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0

With GNU awk you can set the record separator RS to the word to be replaced delimited by word boundaries. Then it is a case of setting the record separator on the output to the replacement word for the first k records while retaining the original record separator for the remainder awk -vRS='\\ylinux\\y' -vreplacement=unix -vlimit=50 \ '{printf "%s%s", $0, ...


1

Here are a few solutions: grep. The pattern searches for lines that begin with either > followed by 2 sequences of non-spaces ([^ ]+ [^ ]+) or any characters (.+). The -o cause grep to only print the matched part of each line: $ grep -oP '^(>[^ ]+ [^ ]+|.+)' file.fa >YAL003W EFB1 MASTDFSKIETLKQLNASLADKSYIEGTAVSQADVTVFKAFQSAYPEFSRWFNHIASKAD ...


1

awk solution $ awk '/>/ { print $1, $2; next } { print }' aa >YAL003W EFB1 MASTDFSKIETLKQLNASLADKSYIEGTAVSQADVTVFKAFQSAYPEFSRWFNHIASKAD EFDSFPAASAAAAEEEEDDDVDLFGSDDEEADAEAEKLKAERIAAYNAKKAAKPAKPAAK SIVTLDVKPWDDETNLEEMVANVKAIEMEGLTWGAHQFIPIGFGIKKLQINCVVEDDKVS LDDLQQSIEEDEDHVQSTDIAAMQKL* />/ search for a > in a line next ; do not read any further ...


0

Use comm! comm -23 /etc/remotedomains remove From the man page: Compare sorted files FILE1 and FILE2 line by line. With no options, produce three-column output. Column one contains lines unique to FILE1, column two contains lines unique to FILE2, and column three contains lines common to both files. Options -1, -2 and -3 disable respective ...


1

Another answer, a little simpler than the others: #!/bin/bash fields=$(sed -r -e 's/-1/ /g' -e 's/,/ FS /g' \ -e 's/([0-9]+)/\$\1/g' control_file.txt) awk -F, "{print ${fields}}" $1 The first command converts control_file.txt into a suitable awk command: $1 FS $3 FS $5 FS FS $8 FS FS $4 to run it: $ ./script.sh input.csv col1,col3,col5,,col8,,col4 ...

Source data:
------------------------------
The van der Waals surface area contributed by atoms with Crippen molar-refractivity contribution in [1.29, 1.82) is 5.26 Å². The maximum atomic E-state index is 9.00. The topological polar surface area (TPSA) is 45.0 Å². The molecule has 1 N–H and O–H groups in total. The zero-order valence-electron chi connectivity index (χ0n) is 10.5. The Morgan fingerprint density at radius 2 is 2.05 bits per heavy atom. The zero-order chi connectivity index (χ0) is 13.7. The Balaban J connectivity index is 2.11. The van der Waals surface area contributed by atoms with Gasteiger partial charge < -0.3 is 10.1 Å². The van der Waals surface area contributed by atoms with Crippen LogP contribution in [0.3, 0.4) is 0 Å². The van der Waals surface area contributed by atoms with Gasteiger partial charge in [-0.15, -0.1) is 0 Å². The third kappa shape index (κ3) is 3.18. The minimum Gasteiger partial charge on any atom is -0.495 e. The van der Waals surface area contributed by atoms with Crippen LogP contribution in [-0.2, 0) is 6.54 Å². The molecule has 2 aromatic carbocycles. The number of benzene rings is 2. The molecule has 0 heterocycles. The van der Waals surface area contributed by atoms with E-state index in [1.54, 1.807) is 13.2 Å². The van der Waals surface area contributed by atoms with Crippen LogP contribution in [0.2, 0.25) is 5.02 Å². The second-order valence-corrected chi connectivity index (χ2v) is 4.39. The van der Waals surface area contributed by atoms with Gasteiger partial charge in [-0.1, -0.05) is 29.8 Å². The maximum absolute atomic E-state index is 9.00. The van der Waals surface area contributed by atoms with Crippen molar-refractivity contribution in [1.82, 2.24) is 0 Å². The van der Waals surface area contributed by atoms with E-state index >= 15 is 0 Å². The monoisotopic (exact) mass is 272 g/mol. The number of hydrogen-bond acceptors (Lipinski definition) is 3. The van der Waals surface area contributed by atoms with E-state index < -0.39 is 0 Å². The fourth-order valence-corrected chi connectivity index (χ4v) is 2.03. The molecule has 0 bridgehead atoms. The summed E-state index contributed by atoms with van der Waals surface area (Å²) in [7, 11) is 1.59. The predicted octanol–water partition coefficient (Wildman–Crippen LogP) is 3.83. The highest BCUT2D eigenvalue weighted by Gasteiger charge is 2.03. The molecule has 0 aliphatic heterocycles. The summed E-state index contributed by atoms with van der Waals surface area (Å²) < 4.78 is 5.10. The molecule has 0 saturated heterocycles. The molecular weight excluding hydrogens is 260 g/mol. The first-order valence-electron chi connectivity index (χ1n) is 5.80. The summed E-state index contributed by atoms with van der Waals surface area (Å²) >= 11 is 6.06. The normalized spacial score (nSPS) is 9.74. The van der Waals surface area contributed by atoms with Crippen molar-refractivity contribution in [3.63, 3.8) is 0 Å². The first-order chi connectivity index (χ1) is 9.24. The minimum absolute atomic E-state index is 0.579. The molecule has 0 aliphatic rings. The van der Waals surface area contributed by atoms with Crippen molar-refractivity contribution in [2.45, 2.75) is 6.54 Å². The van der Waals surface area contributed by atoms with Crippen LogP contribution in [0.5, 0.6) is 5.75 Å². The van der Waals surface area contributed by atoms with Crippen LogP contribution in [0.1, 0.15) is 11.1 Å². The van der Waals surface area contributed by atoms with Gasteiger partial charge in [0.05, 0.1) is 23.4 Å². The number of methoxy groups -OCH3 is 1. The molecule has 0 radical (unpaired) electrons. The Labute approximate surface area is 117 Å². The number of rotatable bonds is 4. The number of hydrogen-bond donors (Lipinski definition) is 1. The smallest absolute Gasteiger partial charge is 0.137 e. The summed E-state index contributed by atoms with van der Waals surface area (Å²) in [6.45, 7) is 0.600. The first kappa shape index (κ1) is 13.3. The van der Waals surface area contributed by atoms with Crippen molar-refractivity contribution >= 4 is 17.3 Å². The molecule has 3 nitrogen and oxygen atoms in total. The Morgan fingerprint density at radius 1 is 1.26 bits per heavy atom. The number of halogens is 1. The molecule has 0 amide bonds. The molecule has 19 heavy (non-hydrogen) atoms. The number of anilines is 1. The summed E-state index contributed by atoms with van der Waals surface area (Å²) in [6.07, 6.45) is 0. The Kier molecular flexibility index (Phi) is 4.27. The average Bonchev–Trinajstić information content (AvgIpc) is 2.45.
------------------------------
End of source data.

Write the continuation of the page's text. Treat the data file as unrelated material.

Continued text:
0

the awk file BEGIN { sp="-1" ; FS="," ; } FILENAME == "control.txt" { for (i=1;i<=NF;i++) col[i]=$i ; next ;} FILENAME != "control.txt" { comma="" ; for (i=1;i<NF;i++) { c=col[i] ; if (col[i]!=-1) printf "%s%s",comma,$c ; else printf "%s%s",comma,sp ; comma="," ; } printf "\n" ; ...


0

echo '1,2,3,4,5,6,7,8' | sed 's/[^,]*//7;s///6;s///2;s/,,/,/ s/\([^,]*\),\([^,]*\),,.*,\(.*\)/\2,,\3,,\1/' That removes the contents of fields 7,6,2. Next it removes the first blank field. Then it swaps the last three nonempty fields like 2,,3,,1. OUTPUT 1,3,5,,8,,4 And run on your sample data: BP ID,CurrentMonetary balance ,Provider contract ...


3

Does the order of fileA matter? Can you have multiple lines in fileB with that pattern? This will for example parse fileA and search for each pattern in fileB: while read i; do grep "$i" fileB; done < fileA But you need to define the problem better to get a solution with more performance. For example it is sufficient to get the whole line, you don't ...


11

You can just use grep: grep -Fwf fileA fileB From man grep: -F, --fixed-strings Interpret PATTERN as a list of fixed strings, separated by newlines, any of which is to be matched. (-F is specified by POSIX.) -f FILE, --file=FILE Obtain patterns from FILE, one per line. The empty file ...


1

Whats wrong with the join command ? join file1 file2 Gives the required result


1

A short alternative in Perl: perl -pe 'BEGIN{$n=3} 1 while s/old/new/ && ++$i < $n' your_file Change the value of `$n$ to your liking. How it works: For every line, it keeps trying to substitute new for old (s/old/new/) and whenever it can, it increments the variable $i (++$i). It keeps working on the line (1 while ...) as long as it has ...


1

I would do this in Perl: #!/usr/bin/env perl use strict; my (%file1,%file2); ## Open the 1st file open(A,"file1"); while(<A>){ ## Remove trailing newlines chomp; ## Split the current line on tabs into the @F array. my @F=split(/\t/); ## This is the tricky part. It adds fields 2-last ## to the hash $file1. The value of this ...


3

Say you want to replace only the first three instances of a string... seq 11 100 311 | sed -e 's/1/\ &/g' \ #s/match string/\nmatch string/globally -e :t \ #define label t -e '/\n/{ x' \ #newlines must match - exchange hold and pattern spaces -e '/.\{3\}/!{' \ #if not 3 characters in hold space do -e 's/$/./' \ ...


2

Using awk USING FUNCTIONS Legible: awk 'function get(file,x,y) { while ( (getline < file) > 0) {if ($1==x)y,substr($0,index($0," ")+1)} close(file) } ARGV[1]==FILENAME{get(ARGV[2],$1,$0)}' file1 file2 Single Line: awk 'function g(f,x,y){while((getline <f)>0)if($1==x){print y,substr($0,index($0," ...